Dichanthium annulatum (PROSEA)

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Plant Resources of South-East Asia
List of species

Dichanthium annulatum (Forssk.) Stapf

Protologue: Fl. Trop. Afr. 9: 178 (1917).
Family: Gramineae
Chromosome number: 2n= 20 (diploid), 40 (tetraploid), 60 (hexaploid)


Andropogon annulatus Forssk. (1775).

Vernacular names

  • Hindi grass, sheda grass (En)
  • Philippines: alabang-grass
  • Thailand: ya hindi, ya waen
  • Vietnam: song tha'o to.

Origin and geographic distribution

D. annulatum is a grass occurring in tropical and North Africa, through the Middle East to Malesia, southern China, and the Pacific Islands. It has been introduced to southern Africa, tropical America and Australia. In the Northern Hemisphere it is mainly found between latitudes 8°and 28°.


An excellent and widely used fodder grass which is sought out by stock from a mixture of grasses and is preferred to all others. In India it is promising for grazing or hay-making after reseeding into degraded grassland.


Nitrogen concentrations of D. annulatum range from 0.4-1.7%, depending on the stage of growth. It can support 7 sheep per ha in India. It gives a good "standing hay".


A perennial grass, often tufted, spreading and stoloniferous, with erect, branched or rarely geniculate culms up to 1 m tall, hairy at the nodes. Leaf-sheath terete, 3-4 cm long, sparsely hairy at the margins; ligule truncate, 2-4 mm long, membranous; leaf-blade linear, 3-30 cm × 2-8 mm, often hairy above, at the margins and in the throat. Inflorescence composed of up to 15 subdigitate, shortly peduncled racemes each 3-7 cm long; spikelets paired, one pedicelled, one sessile, alternately arranged along a filiform axis; the lowest 1-2 pairs similar, male or neuter, awnless and persistent; all other pairs dissimilar and deciduous; sessile spikelet 2-5 mm long, bisexual, upper lemma with a 1-2.5 cm long, kneed and twisted awn; pedicelled spikelet male or neuter; lower glumes pubescent to villous in lower half, upper half with long bulbous-based hairs especially on the margins. Caryopsis obovoid.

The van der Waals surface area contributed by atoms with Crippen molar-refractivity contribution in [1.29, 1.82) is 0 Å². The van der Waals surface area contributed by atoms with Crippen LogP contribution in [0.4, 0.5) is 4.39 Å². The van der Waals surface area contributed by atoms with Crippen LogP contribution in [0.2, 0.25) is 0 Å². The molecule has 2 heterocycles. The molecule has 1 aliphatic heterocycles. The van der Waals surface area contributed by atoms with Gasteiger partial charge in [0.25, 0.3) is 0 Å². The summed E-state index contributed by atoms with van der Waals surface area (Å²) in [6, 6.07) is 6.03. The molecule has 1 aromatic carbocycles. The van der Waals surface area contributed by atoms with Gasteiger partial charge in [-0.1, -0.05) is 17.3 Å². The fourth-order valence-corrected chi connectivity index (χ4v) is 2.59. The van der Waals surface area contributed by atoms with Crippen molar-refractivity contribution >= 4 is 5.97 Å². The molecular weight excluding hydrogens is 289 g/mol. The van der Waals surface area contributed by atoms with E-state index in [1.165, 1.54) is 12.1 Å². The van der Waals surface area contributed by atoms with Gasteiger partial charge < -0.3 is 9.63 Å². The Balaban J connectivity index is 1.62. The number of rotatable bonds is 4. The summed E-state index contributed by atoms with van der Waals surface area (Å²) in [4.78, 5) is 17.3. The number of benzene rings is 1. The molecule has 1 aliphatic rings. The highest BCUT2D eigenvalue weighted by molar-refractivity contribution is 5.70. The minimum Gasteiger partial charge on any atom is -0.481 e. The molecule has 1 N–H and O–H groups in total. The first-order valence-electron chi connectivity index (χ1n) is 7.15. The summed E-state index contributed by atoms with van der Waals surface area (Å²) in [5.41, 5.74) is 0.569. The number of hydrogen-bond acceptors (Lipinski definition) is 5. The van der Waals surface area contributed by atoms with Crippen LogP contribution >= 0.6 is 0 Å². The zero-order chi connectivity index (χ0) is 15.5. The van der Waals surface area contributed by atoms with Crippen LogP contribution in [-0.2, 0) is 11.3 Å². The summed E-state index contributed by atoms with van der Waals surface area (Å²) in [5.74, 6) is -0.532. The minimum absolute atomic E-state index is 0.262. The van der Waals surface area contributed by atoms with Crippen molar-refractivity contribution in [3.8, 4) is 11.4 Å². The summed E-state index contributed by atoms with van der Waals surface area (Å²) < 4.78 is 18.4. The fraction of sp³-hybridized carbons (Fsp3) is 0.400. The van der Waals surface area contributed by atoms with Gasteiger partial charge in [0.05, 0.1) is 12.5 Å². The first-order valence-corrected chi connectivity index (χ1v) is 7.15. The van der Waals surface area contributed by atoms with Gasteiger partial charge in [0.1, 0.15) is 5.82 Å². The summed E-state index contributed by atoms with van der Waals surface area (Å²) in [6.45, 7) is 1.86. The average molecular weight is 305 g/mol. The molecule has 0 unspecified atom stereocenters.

D. annulatum is a very variable species, morphologically as well as cytologically. Several varieties have been distinguished, mainly based on size and number of spikes, on hairiness of the spikelets, and on ploidy level.

Flowering commences early in the growing season and continues throughout the year. In India, recommended selections include "Marvel 8", and lines 485, 487 and 490.

Other species of the genus, occurring in Malesia, are often also good fodder grasses, e.g. D. caricosum (L.) A. Camus and D. mucronulatum Jansen.


D. annulatum is adapted to the drier areas of the tropical and subtropical zones. It does not thrive in waterlogged places nor in shady environments, but is tolerant of grazing, burning and saline soils.


D. annulatum can be established by seed or by rooted tillers planted at 60 cm spacing. It is a good seed producer, but slow growing at the seedling stage. It is highly palatable when young and fresh. Frequent grazing is required to maintain it in a leafy condition, although cattle will eat the stems. In Thailand, observations of a mixture of this species and verano stylo ( Stylosanthes hamata (L.) Taub.) on road edges indicate that it may be possible to improve its quality as a forage by oversowing with a legume. Dry matter yields of 1.4-2.0 t/ha have been obtained. It can be preserved as "standing" or cut hay but not as silage.

Genetic resources and breeding

It is unlikely that substantial germplasm collections are being maintained. In India some breeding programmes on D. annulatum are being carried out.


D. annulatum will have a place in grazing lands in drier areas. It is a promising species as it is drought-tolerant, persistent and resistant to heavy grazing. The prospects of selecting leafy strains could be investigated.


  • Gilliland, H.B., Holttum, R.E. & Bor, N.L., 1971. Grasses of Malaya. In: Burkill, H.M. (Editor): Flora of Malaya. Vol 3. Government Printing Office, Singapore. pp. 282-286.
  • Häfliger, E. & Scholz, H., 1980. Grass weeds 1. Ciba-Geigy Ltd., Basel, Switzerland. p. 39.
  • Holm, J., 1971. Feeding tables. Nutrition Laboratory of Thai-German Dairy Project, Livestock Breeding Station, Chiangmai, Thailand. p. 25.
  • Skerman, P.J. & Riveros, F., 1990. Tropical grasses. FAO, Rome. pp. 328-332.


C. Manidool